Whilst Mark Zuckerberg is out touting the power of Facebook to deploy news, ads and videos to the masses, behind the scenes at Facebook a highly credentialed team of scientists are working on innovations far more exciting than trending cat pictures and Buzzfeed quizzes. 

Backed by a team of 50 researchers, Yann LeCun – one of the earliest pioneers in biologically based artificial intelligence – is working at the cutting edge of a recently revived field of computer science known as ‘deep learning’. His mission? Create an artificial intelligence with real conversational skills.

On the surface, teaching a computer to speak may sound like a relatively simple task – after all, we have voice activated systems and the perpetually annoying yet entertaining Siri already. 

facebook-deep-learning

However the mandate LeCun and his FAIR artificial intelligence group is tasked with is a far cry from Siri’s stilted and pre-programmed dialogue or the rudimentary language activation in voice response systems.

To understand the complexity and potentially revolutionary effect of what FAIR is working on, a basic understanding of computational processes and the different forms of AI is essential. In a (hugely simplistic) nutshell, computers traditionally process tasks and information in a linear fashion, using what is known as Von Neumann processing.

Simple machine learning (basic artificial intelligence) retains a degree of linearity, but applies parallel processing, allowing a computer to execute many processes simultaneously. 

Struggling with ambiguity

Structurally this approach resembles the way a human brain processes information, and it allows a computer to ‘learn’ based on codified outcomes (correct/ incorrect).  Whilst basic neural networks can produce impressive logical learning on tasks with clear outcomes, they struggle with ambiguity. 

Tasks such as recognising human faces from photos, or parsing natural language into procedural commands still require human experts to spend extraordinary lengths of time teaching the computers how to deal with various permutations in pixel location, feature share or syntax, making their commercial use prohibitively costly. 

By contrast, the ‘deep learning’ approach pioneered by LeCun in the 1980s, and now revived into popularity by FAIR and comparable research units at Google, IBM and Microsoft, teaches computers to ‘learn’ in a far more human way.  Some systems already developed using this approach can recognise images as accurately as humans; LeCun aims to take the next step in sophistication, creating machines with both the linguistic skills and the human-like common sense to have a basic conversation.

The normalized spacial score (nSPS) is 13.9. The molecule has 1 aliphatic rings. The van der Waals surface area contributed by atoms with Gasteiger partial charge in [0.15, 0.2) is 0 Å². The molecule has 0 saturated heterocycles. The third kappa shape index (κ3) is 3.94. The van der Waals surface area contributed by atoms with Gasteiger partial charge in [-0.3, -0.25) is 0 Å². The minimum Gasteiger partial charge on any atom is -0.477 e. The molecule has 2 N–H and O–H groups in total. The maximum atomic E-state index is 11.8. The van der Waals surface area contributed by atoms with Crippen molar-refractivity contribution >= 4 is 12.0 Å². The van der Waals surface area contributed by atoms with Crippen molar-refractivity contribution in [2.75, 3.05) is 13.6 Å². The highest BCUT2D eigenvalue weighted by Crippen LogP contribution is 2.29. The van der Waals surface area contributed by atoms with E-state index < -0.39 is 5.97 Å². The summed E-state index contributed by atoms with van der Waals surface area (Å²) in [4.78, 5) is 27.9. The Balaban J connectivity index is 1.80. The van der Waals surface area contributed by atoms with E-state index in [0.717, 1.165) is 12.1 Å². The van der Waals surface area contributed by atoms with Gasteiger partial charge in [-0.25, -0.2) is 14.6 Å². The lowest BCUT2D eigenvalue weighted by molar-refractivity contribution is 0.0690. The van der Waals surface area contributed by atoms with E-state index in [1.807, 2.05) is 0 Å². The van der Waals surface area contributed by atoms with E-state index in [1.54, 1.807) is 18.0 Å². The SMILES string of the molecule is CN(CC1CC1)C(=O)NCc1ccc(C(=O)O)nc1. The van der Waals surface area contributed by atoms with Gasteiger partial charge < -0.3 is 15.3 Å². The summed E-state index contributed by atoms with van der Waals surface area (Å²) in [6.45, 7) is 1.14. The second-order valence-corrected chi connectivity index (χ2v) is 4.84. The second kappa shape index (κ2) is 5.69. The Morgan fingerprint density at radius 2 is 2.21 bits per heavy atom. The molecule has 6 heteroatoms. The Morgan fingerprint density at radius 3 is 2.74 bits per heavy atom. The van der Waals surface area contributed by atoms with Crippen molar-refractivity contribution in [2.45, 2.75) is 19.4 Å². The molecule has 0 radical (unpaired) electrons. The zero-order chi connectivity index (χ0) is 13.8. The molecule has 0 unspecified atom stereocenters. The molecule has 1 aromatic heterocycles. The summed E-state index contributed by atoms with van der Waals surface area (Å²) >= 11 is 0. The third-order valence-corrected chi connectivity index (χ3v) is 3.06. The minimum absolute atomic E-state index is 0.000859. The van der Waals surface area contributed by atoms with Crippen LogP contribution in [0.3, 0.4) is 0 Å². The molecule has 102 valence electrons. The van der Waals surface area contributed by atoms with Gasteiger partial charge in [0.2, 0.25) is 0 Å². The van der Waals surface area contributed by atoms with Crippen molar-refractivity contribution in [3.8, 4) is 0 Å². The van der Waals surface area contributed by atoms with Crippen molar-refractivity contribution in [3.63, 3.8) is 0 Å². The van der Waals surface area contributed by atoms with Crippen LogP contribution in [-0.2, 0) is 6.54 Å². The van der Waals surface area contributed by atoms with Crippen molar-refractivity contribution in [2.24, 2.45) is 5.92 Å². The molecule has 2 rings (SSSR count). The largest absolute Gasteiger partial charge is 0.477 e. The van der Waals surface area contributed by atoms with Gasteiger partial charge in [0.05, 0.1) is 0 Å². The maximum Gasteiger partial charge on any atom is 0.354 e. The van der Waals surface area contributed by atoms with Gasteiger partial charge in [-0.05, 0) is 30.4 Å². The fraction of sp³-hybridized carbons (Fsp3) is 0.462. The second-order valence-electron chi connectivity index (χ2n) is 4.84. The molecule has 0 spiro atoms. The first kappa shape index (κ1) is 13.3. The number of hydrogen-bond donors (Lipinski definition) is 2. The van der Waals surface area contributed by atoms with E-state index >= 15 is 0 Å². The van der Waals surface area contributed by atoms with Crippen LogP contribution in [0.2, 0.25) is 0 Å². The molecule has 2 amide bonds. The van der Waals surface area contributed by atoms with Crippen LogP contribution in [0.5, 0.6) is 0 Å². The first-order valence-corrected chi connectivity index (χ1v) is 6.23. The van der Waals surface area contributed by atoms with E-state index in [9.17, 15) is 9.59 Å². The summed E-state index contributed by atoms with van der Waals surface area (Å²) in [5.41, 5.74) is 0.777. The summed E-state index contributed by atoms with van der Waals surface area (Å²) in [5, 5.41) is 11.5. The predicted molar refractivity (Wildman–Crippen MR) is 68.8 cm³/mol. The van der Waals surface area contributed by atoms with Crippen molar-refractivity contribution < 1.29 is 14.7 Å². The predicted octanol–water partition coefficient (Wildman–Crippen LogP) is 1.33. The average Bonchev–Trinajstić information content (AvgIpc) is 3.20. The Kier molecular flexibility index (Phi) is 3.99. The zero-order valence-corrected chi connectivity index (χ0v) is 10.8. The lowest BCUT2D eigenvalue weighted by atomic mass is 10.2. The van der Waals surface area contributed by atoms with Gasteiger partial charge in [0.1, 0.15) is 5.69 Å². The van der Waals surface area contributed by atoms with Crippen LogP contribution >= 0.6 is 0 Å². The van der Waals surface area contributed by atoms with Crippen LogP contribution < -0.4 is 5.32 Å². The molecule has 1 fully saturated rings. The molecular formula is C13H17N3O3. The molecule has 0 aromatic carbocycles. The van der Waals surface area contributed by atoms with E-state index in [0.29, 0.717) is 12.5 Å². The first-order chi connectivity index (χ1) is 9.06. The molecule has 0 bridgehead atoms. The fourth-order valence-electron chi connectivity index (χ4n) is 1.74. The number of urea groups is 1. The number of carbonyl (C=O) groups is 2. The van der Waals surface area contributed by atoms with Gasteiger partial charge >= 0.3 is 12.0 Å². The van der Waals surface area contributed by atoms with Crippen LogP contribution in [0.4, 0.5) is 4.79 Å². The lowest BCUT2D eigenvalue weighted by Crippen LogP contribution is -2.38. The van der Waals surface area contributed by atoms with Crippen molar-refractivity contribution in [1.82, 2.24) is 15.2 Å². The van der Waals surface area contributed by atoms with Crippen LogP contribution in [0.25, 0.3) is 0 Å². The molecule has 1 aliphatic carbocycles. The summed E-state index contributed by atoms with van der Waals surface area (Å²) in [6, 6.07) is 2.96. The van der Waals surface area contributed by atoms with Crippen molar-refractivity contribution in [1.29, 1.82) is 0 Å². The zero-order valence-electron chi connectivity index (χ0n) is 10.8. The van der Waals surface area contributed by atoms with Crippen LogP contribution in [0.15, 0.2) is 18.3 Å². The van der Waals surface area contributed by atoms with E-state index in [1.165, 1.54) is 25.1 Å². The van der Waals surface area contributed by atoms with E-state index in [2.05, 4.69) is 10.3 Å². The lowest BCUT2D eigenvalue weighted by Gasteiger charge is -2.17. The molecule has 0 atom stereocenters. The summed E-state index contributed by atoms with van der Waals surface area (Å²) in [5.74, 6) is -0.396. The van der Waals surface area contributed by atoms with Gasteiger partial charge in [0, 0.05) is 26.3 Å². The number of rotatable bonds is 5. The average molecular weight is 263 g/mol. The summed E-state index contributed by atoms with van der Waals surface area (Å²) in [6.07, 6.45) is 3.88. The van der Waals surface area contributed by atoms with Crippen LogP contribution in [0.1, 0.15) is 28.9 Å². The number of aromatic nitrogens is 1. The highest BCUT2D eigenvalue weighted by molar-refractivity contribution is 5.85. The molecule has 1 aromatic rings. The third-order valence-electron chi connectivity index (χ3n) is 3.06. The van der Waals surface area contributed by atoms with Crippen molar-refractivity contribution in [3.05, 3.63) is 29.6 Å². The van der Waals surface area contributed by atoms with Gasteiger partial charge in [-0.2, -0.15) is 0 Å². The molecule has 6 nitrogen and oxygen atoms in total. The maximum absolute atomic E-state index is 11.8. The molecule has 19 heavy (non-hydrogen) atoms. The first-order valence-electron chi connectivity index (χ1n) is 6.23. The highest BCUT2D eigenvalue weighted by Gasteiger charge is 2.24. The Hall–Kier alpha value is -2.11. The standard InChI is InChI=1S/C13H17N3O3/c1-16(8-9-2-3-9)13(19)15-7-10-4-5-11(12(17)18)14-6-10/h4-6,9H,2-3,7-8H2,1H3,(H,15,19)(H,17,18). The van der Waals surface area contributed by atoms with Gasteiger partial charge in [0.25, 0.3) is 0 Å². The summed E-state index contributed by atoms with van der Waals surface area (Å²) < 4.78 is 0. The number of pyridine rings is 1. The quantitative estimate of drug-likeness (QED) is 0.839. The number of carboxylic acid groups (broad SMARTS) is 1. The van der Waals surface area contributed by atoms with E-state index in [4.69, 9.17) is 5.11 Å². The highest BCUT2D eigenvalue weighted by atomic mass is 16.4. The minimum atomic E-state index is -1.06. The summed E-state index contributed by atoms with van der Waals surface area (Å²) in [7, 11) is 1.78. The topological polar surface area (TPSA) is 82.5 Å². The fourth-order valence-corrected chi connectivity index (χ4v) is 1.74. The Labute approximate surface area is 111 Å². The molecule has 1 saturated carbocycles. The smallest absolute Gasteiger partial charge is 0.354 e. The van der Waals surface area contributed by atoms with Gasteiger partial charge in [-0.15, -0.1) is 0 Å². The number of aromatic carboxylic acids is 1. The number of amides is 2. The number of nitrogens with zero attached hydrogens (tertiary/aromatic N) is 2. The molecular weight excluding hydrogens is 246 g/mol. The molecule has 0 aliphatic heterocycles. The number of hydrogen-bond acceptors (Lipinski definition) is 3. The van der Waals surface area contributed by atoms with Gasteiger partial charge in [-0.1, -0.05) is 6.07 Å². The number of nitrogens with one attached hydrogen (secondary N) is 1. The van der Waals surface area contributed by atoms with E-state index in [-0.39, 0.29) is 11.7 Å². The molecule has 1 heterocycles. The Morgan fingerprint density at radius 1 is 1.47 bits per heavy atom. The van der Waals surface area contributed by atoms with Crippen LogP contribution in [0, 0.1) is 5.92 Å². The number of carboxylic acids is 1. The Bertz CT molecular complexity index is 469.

“Language in itself is not that complicated,” he says. “What’s complicated is having a deep understanding of language and the world that gives you common sense. That’s what we’re really interested in building into machines.” 

Whilst undoubtedly this work is technically groundbreaking, one wonders what the practical application and benefit will be, should the FAIR team achieve their goal of creating a conversational intelligence.

Facebook is tentatively looking to use it in a soon to be released virtual concierge called Moneypenny, as an alternative to supporting Moneypenny with a call centre full of actual assistants – a harmless and yet sadly uninspiring use for such a significant technical achievement. 

Thinking beyond its application to virtual concierges, being able to control machines with conversational instructions could have profound impacts on how we use computerised systems.

At the most basic level, a shift from button pressing/ mouse clicks to natural language commands would require a significant re-think of how human-computer interfaces are designed. Linguistic cues would potentially reduce the role of the touchscreen and the mouse, which in turn may change the way we feel about and engage with various devices.

Although shifting to natural language could create a less stilted and more freeflowing interaction with our automated peers, it could also introduce the same types of misunderstanding and ambiguity that is common to  human interactions.

If deployed in critical operations systems, such as heavy machinery or vehicles, the introduction of this type of ambiguity could be fatal. Telling your car to turn left when you mean right could well be the last thing you do.   

And of course there is the issue of which human language a system is programmed in – what if a Japanese user tried to talk to an English speaking machine? You only have to travel to a country whose language you don’t speak to see how much frustration (and hilarity) this could cause.

Beyond these simplistic and practical considerations however, LeCun suggests provocatively that there may be deeper shifts in the human- machine relationship, with machines able to ‘get to know’ their users well enough to understand when what they want isn’t actually what they need.

 “Systems like this should be able to understand not just what people would be entertained by but what they need to see regardless of whether they will enjoy it,” he says.  

Reiterating our earlier point, although clever in concept, it would appear that LeCun and Facebook’s aims for this conversational intelligence are profoundly superficial.

Sure, a helpfully pragmatic concierge or an information source with common sense would be handy – but it’s hardly solving world hunger. One hopes that, as this capability develops further, researchers will consider more socially and economically beneficial applications for conversational intelligence than a virtual Moneypenny.

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